With summer around the corner, we’ll be taking advantage of the sunlight and mild weather to give some much-needed TLC to our neglected winter lawns.

But then they strike—summer allergies. The biggest culprit of this season’s allergies is also one of the most iconic signs of summer: lush, green grass.

As grass, trees, and weeds start to grow during spring and the beginning of summer, they release microscopic pollen into the atmosphere, causing your sneezing and itching reactions. Grass allergies can keep even the most adamant weekend warrior indoors.

Whether you just sneeze here and there or need a self-contained atmosphere to be outside, you shouldn’t be kept from maintaining and enjoying your lawn this summer.

Here are our summer lawn care tips for allergy sufferers of all sensitivities and levels of expertise.

Mild Allergies

Maybe you’re prone to just a little itch here or sneeze there due to allergies during the summer.

With careful preparation, there isn’t much that people who suffer from mild allergies can’t do themselves.

Before working, make sure to take any allergy medications you’re currently on and wear gloves, a mask, and safety goggles to help prevent contact with excessive amounts of pollen.

Novice at Lawn Care

If you suffer from allergies and are also a little out of your depth when it comes to maintaining a lawn, create a lawn care schedule. Writing out what you need to do and when is a great way to organize yourself.

Pulling weeds is a great way to help prevent allergies from flaring up this summer, since weeds can be major pollen contributors. Common lawn weeds include dandelions, crabgrass, Dutch clover, and chickweed. To remove, you can pull weeds up by hand or by following one of our weed-killing methods.

Expert at Lawn Care

lawn mower from above mowing green grassWhile many experts agree that most people trim their grass too short, keeping the grass short will help to alleviate allergies.

Keep your grass mowed to a height of approximately two inches. This will keep the grass from pollinating as often. Bagging your lawn clippings and deposing or composting them will also help keep pollen levels low.

Moderate Allergies

People who suffer from moderate pollen-based allergies may find it more difficult to work in their yards this summer.

Wearing a mask and protective goggles while performing outside chores will protect against pollen.

Check your area’s daily pollen index before committing to yard work. The American Academy of Allergy Asthma & Immunology takes daily pollen counts across the United States. Work when the pollen count is low.

Another time to work in the yard is after rainfall. The rain helps to wash away excessive pollen in the atmosphere, and the wet soil will make any planting projects you need to do much easier.

Novice at Lawn Care

gloved hands trimming a hedge with shearsTrimming your hedges regularly will help pollenating bushes from keeping you inside this summer. Using gardening shears, carefully trim away hedge growth to desired height and fullness.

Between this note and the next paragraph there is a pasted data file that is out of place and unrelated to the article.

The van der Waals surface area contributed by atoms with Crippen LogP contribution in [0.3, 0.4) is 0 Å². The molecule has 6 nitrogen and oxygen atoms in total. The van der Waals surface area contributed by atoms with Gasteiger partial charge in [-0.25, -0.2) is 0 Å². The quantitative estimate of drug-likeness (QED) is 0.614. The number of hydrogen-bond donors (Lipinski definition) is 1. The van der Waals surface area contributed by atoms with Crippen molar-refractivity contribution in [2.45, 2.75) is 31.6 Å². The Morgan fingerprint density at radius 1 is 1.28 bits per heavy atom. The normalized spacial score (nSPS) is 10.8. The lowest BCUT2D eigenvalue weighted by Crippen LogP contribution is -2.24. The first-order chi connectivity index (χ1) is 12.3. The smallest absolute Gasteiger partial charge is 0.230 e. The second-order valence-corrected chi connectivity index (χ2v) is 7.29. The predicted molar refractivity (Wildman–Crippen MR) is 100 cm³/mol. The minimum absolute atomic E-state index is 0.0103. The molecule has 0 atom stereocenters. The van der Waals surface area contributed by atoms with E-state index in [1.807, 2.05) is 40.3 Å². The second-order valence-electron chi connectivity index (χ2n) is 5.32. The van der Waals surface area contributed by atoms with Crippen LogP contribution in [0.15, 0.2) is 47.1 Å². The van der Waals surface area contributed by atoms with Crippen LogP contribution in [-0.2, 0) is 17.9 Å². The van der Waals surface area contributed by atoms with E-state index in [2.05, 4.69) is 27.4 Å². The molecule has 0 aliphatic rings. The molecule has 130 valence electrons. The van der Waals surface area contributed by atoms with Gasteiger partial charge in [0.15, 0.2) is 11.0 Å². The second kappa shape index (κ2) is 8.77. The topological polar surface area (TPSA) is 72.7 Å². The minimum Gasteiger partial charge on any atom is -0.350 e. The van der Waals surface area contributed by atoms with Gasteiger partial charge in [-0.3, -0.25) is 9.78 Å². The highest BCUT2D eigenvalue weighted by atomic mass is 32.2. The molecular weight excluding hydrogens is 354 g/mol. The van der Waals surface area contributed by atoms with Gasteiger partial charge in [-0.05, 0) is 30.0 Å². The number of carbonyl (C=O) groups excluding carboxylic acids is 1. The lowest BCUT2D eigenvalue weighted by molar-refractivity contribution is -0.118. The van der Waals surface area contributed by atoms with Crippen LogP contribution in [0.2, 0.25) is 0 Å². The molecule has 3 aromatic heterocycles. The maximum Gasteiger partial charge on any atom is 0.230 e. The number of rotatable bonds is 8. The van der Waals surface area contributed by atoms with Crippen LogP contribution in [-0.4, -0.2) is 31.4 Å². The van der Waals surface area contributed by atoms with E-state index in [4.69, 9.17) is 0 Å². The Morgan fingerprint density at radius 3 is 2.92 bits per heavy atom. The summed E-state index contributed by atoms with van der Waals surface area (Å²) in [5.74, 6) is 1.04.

Expert at Lawn Care

Replacing your grass entirely will help assuage any grass allergies. Some of the most pollen-producing grasses include:

  • Bermuda
  • Johnson
  • Kentucky

Consider replacing them with these low-allergy grasses instead.

  • St. Augustine
  • Bermuda grass hybrids
  • Buffalo grass

These grasses produce less pollen and will likely help decrease your grass allergy-related reactions this summer.

Severe Allergies

If you have severe allergies, it’s advisable to avoid performing any yard work yourself. Delegating lawn care tasks to family members or professionals may be the best course of action for your health.

If your allergies are keeping you sequestered indoors, it may be time to seek care from an allergist who can pinpoint exactly what is causing your allergies to flare up.

However, if you choose to do the yard work yourself, remember to work in short increments of time, and wash your body, hair, and clothing thoroughly after finishing up. Wearing a mask and goggles while working in the yard will help to keep some of your allergies at bay.

Novice at Lawn Care

close up on red tulipsRevamping the entire lawn may be necessary to avoid worsening allergies. Identify and remove trees, plants, grasses, and shrubs that trigger your allergies.

Replace these aggravators with low-allergy plants. Low-allergy plants, as the name implies, are plants that produce less pollen.

Some low-allergy plants include:

  • Tulips
  • Pansies
  • Peonies
  • Zinnia

Expert at Lawn Care

couple on an outdoor patioIf your yard causes you nothing but pain, consider making it as plant-free as possible with hardscaping.

Hardscaping uses non-plant elements to create an inviting outdoor living space.

Hardscape elements include walkways, patios, water features, and decks. A combination of these elements can help reduce the amount of pollen-producing plants in your yard.

Work with a Best Pick landscaping company to craft a yard that will allow you to enjoy the great outdoors, even when seasonal allergies threaten to ruin your summer.

Bottom line: You know your body and allergies best. It’s best to err on the side of caution when you are unsure if yard work will aggravate your seasonal allergies.

If you find yourself unable to maintain your lawn care routine, hiring a Best Pick company is a great way to get a luscious, summer-ready lawn without sacrificing your health.